It then turns to weird threats that manipulatively avoid any acknowledgement of legal precedent: ‘Be aware that if you want some sort of action to be taken, other people, including the harasser, will likely be involved.’ This is directly contradictory to Japan’s Sexual Harassment law, which requests that the anonymity of complaints be respected.
So, the JET guidelines for sexual harassment, in summary? Blame the victim; manipulate the victim by denying information designed to empower her, and then turn to vague threats of public shame. All of this would be bad enough, but the section on sexual harassment is one half-page in a massive book which details how to handle problems in the office. The overwhelming message in these sections are strongly oriented toward shutting up.
Defend us from the Wa
Consider this section from the classroom FAQ, which advises ALTs on how to answer inappropriate questions:
Even though this type of question is often innocent, the idea of sexual harassment is well established in Japan, so you can teach them that sexually offensive questions are to be avoided if they want to build positive interpersonal relations. Other approaches include telling them that it is none of their business, laughing about it, or changing the subject.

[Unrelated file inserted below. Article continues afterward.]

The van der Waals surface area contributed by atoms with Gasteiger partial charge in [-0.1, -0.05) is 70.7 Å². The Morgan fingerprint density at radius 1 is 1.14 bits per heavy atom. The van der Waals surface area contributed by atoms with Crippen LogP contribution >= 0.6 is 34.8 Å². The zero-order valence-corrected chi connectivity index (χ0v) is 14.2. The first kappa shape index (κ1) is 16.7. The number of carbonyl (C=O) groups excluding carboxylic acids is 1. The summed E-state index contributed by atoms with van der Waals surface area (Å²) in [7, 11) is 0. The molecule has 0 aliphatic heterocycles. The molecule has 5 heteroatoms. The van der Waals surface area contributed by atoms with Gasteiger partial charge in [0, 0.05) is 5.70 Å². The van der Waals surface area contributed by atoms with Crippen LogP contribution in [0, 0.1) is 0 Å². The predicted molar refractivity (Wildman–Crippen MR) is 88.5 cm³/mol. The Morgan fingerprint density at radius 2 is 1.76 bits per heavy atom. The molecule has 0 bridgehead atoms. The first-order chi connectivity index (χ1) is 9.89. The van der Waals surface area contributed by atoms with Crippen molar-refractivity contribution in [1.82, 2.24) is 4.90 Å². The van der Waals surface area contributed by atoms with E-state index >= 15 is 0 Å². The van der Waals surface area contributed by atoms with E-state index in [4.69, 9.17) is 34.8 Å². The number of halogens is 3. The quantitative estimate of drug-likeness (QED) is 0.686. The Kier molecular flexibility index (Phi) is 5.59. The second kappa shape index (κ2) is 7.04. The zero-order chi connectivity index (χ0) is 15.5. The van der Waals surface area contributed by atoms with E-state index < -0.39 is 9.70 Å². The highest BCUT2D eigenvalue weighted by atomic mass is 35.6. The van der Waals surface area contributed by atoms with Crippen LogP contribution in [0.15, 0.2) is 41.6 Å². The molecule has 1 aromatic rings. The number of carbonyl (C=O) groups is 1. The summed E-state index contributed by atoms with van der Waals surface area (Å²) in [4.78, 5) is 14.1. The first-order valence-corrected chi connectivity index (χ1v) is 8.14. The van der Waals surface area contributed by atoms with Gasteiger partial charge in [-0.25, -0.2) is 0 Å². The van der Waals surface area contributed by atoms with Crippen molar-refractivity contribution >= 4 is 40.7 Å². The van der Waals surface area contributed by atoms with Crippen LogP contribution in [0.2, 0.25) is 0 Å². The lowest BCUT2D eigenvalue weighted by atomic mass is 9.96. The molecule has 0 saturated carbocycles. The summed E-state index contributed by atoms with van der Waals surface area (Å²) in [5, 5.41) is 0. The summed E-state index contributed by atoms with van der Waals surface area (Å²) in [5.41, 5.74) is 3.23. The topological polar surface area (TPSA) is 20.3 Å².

Full stop. At no point is there any suggestion that because ‘sexual harassment is well established in Japan,’ the student should know better, and the teacher should know to intervene. Individuals are capable of standing up for themselves, but the guidelines once again begin with a defense of the harasser, and suggest that the proper response is to ‘laugh it off’ because the question was probably ‘innocent.’ This is the textbook case of minimizing an incident in order to persuade someone to tolerate it.
And just one example of how the JET handbook is oriented toward solving all problems on the side of wa. On the next page:
An important aspect of Japanese society is the “gaman” spirit. Gaman is a Japanese word meaning ‘endurance’ or ‘perseverance’. Part of being considered a responsible adult in Japan is the ability to ‘hang in there’ in a less-than-pleasant situation instead of drawing attention to yourself by making a lot of noise.
How you respond to a situation, regardless of who is in the wrong or where the misunderstanding lies, can greatly affect the success of your office/school relations and your time in Japan. You need to be determined to make this experience a good one for both yourself and the others in your group.